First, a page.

Saturday, November 19, 2016


Most semi-serious Edmonton road cyclists know Halicz-Glidehurst—even if they don’t recognize the unwieldy name. It’s a 20-km zig-zag paved road that runs through a quiet rural area southwest of Devon, Alberta. The noteworthy feature of H-G (as I call it) is that it is the only paved back road in the area. It is surrounded by a grid of gravel. I’m not sure why H-G is paved; apart from being a back-door route to Devon, it doesn’t seem to connect anything to anything. But it’s an exquisite piece of asphalt for skinny-tired cycling, an unlikely but pleasant respite from truck-infested highways 19 and 60, and the kind of road you can ride down the middle of, most of its length, almost any time.

Wednesday, November 2, 2016

Onoway Getaway

It was back in May, during the Dusty 100, in fact, that Val, Penn, and I received an invitation to visit Bigfoot Ryan’s cabin near Onoway, northwest of Edmonton, and ride some gravel roads around Sandy Lake. Finally, a few weeks ago, we got our act together and ventured out there. It was a glorious, sunny, clear day—a rarity in recent weeks—and perfect for autumn riding. But the cycling was only part of the reason for going. I’d heard Ryan and his partner Gigi talk about their cabin at the lake for years and just wanted to check it out.

Friday, October 14, 2016

Liberal Fenders

The Alberta Liberal Party is a longtime political sadsack. Unlike its much more successful federal version, the centrist Alberta Liberals are perpetual underdogs, it seems, having never formed government in this province. For the longest time they could blame it on the genetic conservatism of Albertans; but that explanation no longer works, given that the leftist New Democratic Party under Rachel Notley leapfrogged over the Liberals in the 2015 election and took power.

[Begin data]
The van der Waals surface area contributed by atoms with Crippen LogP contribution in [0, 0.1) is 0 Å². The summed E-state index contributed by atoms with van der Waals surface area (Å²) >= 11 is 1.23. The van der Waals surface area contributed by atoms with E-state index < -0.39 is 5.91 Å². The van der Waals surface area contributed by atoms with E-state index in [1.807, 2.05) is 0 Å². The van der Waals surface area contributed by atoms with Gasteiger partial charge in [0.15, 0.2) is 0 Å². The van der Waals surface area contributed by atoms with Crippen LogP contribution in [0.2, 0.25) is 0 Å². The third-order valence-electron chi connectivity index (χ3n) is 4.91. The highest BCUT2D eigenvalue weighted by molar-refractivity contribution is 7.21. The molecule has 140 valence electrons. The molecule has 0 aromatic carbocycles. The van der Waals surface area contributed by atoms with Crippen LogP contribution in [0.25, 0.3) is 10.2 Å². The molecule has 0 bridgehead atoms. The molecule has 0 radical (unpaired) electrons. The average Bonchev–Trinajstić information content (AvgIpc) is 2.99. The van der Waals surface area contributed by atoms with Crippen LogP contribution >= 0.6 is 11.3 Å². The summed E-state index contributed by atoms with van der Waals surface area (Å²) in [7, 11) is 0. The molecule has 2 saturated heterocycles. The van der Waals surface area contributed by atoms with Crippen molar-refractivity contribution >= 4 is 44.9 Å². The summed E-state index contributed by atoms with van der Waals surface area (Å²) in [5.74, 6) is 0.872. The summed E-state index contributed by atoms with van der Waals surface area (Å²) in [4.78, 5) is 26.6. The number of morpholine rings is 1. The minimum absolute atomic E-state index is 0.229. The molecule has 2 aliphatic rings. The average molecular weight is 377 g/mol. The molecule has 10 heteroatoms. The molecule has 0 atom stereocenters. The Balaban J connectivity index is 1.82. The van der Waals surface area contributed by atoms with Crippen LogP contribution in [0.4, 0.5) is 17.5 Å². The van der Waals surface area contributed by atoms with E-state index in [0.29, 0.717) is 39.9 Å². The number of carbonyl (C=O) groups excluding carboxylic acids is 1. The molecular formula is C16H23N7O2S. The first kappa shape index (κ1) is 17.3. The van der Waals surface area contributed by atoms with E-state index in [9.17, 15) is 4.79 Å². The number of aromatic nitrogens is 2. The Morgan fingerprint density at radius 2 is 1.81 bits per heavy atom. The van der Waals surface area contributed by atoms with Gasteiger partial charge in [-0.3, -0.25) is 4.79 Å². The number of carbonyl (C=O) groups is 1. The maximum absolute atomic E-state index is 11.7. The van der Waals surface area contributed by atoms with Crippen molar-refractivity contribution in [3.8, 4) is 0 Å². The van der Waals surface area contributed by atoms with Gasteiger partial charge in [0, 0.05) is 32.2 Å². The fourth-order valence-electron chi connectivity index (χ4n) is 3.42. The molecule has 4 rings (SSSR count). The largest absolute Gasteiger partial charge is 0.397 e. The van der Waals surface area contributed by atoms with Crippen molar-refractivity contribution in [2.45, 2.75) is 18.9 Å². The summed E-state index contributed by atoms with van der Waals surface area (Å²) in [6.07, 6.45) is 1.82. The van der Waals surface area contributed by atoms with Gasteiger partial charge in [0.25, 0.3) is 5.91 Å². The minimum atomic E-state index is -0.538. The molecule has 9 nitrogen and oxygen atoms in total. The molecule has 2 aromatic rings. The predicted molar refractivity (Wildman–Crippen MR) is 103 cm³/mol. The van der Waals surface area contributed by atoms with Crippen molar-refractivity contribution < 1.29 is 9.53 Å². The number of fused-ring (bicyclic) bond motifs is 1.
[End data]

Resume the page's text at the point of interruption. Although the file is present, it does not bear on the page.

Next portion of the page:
Still, though, I have a soft spot for the Alberta Liberals (for the same reason that I’ve always loved the Leafs). That’s probably why I agreed to put a Liberal sign on my lawn when candidate Donna Wilson knocked on my door a month before the election. I liked her and had heard good things about her work. The Liberals went on to lose the election, of course, and in the end, I’m embarrassed to admit, I didn’t even vote for Donna Wilson. (Sorry, Donna, really! I got swept up in the orange wave like everyone else.) But it may be some consolation to Donna and her party that, while the campaign was a failure, her lawn sign lives on.

Tuesday, October 4, 2016

Worm Carnage

Rained all day here on Saturday, so even though the sun was shining yesterday, the roads were still damp, even bepuddled in places. Which means our Sunday road ride was worm carnage. 

I can't say that I noticed many worms on the asphalt as we pedalled, but when we finished and looked at our bikes, this is the gruesome spectacle we witnessed: tiny, noodly corpses attached to pretty much every surface of our bicycles. Tires, of course, rims, spokes, cables, down tube, brakes--even one affixed somehow to Val's headset. ("The horror!" I can almost hear Chris King whispering.)